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Kuala Lumpur Photo Diary

So, I have some big news - this week, B and I moved in together! Slowly but surely, we have begun the process of creating a home, unfurling our lives from infinite boxes and suitcases into our little flat, perched on the edge of the City. It's been a funny few days - I've been wandering around in a permanent happy daze, buying the most mundane items, like dish racks and bath mats. A lengthy to-do list is steadily being conquered; one box triumphantly ticked was moving files from my laptop to my hard drive. In doing so, I rediscovered hundreds of photos from Kuala Lumpur as well as Penang from my last trip over Christmas and New Year: time really does fly.

Then I wanted to write, because Kuala Lumpur ('KL') is like a second home to me. This sticky, bustling capital city in southwest Malaysia is plagued by thunderstorms and heavy rain, but blessed with some of the best food in the world. My mum was born in the satellite town of Petaling Jaya, just outside KL, and most of my family still lives there. It is a place that will always be dear to my heart. Here are a few pictures and memories from my short time there.

Fighting off jetlag with a swim at the local outdoor pool in the cool early morning, quickly followed by a hearty breakfast of pillowy roti canai with yellow dhal and spicy kari ayam served on a tin tray , accompanied by an iced Milo. Roti canai is only available at the local mamak, where you can also buy pyramids of rice wrapped in sweet-smelling banana leaf. There's Roti King to assuage my cravings when back in London, but it stings when the roti in Malaysia is priced at 20p per plate... Navigating our way back to the house across crumbling pavements, we spot this gargantuan black fly, looking like it's buzzed straight out of Jurassic Park. I want to scream, but am also fascinated by the black body, gigantic and gleaming.

My grandparents' house in PJ, where I take a seat at the long glass table in the dining room, soundtracked by the familiar buzz of the air conditioning unit and the Chinese dramas on the TV in the background. This table has been the site of a hundred meals from a fantastic takeaway restaurant which I know only as 'Fatty's': it's become somewhat of a tradition for our trips to be bookended by Fatty's plastic bags of soupy wat tan hor, sticky, smoky char kway teow and slippery black noodles. In the kitchen I attempt conversations in broken English with Ah Mah, my grandmother. Usually these revolve around the subject of why I haven't secured a Chinese boyfriend yet, although sometimes she takes my hand and presses it between hers, papery and warm, and tells me that she's proud of me. Once I compliment her on her ring, coconut wood with a thin strip of gold, and she immediately insists that I keep it. On Christmas morning I sit in the suspended rattan swing chair on the porch, looking out on to the garden, where bougainvillea cascades down the walls and tropical birds emit a distinctive ascending two-note melody, so unlike the peeps and trills of the birdsong of home.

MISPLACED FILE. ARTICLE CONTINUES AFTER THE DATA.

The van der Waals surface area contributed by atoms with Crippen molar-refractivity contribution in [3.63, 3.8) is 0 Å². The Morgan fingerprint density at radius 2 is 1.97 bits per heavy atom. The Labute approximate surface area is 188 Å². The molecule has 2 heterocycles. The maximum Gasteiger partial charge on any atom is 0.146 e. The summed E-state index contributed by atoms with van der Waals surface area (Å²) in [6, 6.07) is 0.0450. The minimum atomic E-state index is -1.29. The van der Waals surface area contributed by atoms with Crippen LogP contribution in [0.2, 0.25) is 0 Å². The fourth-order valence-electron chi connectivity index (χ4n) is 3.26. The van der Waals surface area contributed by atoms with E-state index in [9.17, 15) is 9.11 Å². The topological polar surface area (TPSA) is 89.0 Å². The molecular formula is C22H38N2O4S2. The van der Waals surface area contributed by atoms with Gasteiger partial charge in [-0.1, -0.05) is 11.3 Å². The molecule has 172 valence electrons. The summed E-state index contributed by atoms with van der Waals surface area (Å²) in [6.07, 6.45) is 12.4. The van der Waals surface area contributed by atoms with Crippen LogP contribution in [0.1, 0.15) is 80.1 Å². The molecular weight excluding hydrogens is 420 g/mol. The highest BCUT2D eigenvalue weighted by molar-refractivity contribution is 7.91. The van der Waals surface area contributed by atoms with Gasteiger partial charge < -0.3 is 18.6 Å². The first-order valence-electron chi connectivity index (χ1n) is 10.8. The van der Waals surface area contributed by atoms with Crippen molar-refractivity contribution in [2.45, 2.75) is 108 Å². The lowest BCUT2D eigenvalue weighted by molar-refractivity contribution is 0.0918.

Speaking of Christmas Day, it's a world away from Christmas in the UK, consisting of a few presents under a plastic tree plus a steaming Milo sipped in stifling 30ÂșC heat. We spend the rest of the day with my grandparents at their members' club, a KL institution that truly feels like travelling back in time. Founded in the 1980s, the club feels a little like a resort hotel, equipped with bars, restaurants and a gym. However, the design and facilities don't seem to have been updated since the 1980s (which of course suits my grandparents just fine) and the place, sadly past its best, is practically deserted, which we discover as we stroll around giant echoing squash and netball courts. It's reminiscent of visiting the Overlook Hotel - if The Shining were set in Malaysia.

And as usual, food figures most prominently in my memories. On day one and throughout our trip we return time and time again to a beloved hawker centre in State Town which has been going strong for decades. Here, we order bright red watermelon juice, thick toast with kaya (coconut jam) and butter, chicken rice, char siu noodles, crunchy rojak and my favourite drink, cendol. Hawker centres are the best. You'll be able to get the same sorts of dishes from shopping centres, though generally they're much more expensive and nowhere near as good. However, if you do venture mallwards I recommend the cendol from Little Penang Kafe at Mid Valley Megamall, sweet and salty with a generous helping of red beans. Also, don't miss the dumplings from Din Tai Fung (also available at Megamall), expertly rolled out and assembled before your eyes. I await their London debut impatiently.

Hope you enjoyed these snapshots of my Kuala Lumpur trip! Next time I'll be writing about the beautiful island of Penang, home to colourful Nyonya mansions, amazing street food and golden beaches that play host to fiery sunsets.

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